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Tigers rank low among GPAC scholar-athletes

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sports Mitchell,South Dakota 57301
The Daily Republic
Tigers rank low among GPAC scholar-athletes
Mitchell South Dakota 120 South Lawler 57301

Despite a low ranking among Great Plains Athletic Conference schools for scholar-athletes, Dakota Wesleyan University has made strides in the past several years to increase the grade point averages of its student-athletes.


DWU has ranked in the lower half in scholar-athletes in nine of the past 10 seasons. The Tigers ranked sixth out of 13 in the 2005-2006 school year, which was their best finish during the 10-year span.

To earn scholar-athlete honors, an athlete must be a junior or senior with a minimum grade point average of 3.5 or higher.

DWU had the second lowest number of eligible athletes for the scholar award last year, and the Tigers had 18 scholar-athletes, which was the lowest amount in the conference. But when calculating the total number of scholar-athletes with the amount eligible for the award, DWU's percentage ranked 10 out of 11. Briar Cliff University ranked the lowest."Our GPA has gone up dramatically in the last five years," DWU Athletic Director Curt Hart said. "We still may be lower than the other GPAC schools, but I really look at each team here and they are rising."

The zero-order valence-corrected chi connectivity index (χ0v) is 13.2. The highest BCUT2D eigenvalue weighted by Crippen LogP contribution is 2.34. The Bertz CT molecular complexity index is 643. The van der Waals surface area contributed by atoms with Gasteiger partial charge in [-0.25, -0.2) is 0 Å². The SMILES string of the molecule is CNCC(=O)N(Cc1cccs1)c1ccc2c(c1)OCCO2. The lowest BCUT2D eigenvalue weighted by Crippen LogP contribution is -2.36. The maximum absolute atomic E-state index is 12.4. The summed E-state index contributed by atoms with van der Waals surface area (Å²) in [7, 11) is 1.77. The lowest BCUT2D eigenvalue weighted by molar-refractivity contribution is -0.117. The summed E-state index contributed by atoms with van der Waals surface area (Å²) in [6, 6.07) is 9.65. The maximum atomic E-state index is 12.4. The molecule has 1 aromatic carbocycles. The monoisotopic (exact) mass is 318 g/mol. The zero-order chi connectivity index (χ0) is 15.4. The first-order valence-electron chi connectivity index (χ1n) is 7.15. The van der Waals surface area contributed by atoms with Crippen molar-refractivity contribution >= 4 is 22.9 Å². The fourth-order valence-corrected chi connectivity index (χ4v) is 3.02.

In the last five years, GPAs from all athletic teams at DWU have increased to a 3.0 or above, according to Hart.

"Our coaches are really conscious that we're really trying to improve grades," Hart said. "We do study tables and monitor grades on a weekly basis. If they need attention, we put together more rigorous study tables and that's one of the reasons we've improved our GPAs."

Hart didn't provide specific GPAs for each team but said teams generally improved from a 2.5 to above a 3.0.

Along with the study tables and tutoring, DWU President Amy Novak said the school instituted a new scholarship model two years ago, which has increased team GPAs in the last several years.

"When we developed that model, it pushed coaches to recruit students who had stronger academic profiles, and as a result, we hope they'll be able to achieve top academics in college like they did in high school," Novak said. "Secondly, many of our faculty take time out on Sunday evenings to meet individually with student athletes, along with other students on our campus."

Novak expects the increase in GPA is because of the types of students the school is recruiting. She said the football team's GPA has increased over three-tenths of a point from two years ago to last year.

"When coaches were able to distribute scholarship dollars to any athlete, not necessarily aligning them with academic performance in high school, you often didn't recruit the strongest academic student," Novak said. "What we've learned is (students) also need to have a strong academic background, so they can balance both responsibilities and still be successful."

Novak, who became DWU's president in April, said the effect of the model should be seen in the upcoming years.

"We're going to see the impact of that model in overall GPAs and retention," she said. "But that still doesn't take away the fact that we will probably never be at the same numbers as (GPAC) schools that have team sizes that are simply substantively larger than ours."

Brooke Cersosimo
Brooke Cersosimo is The Daily Republic's sports editor.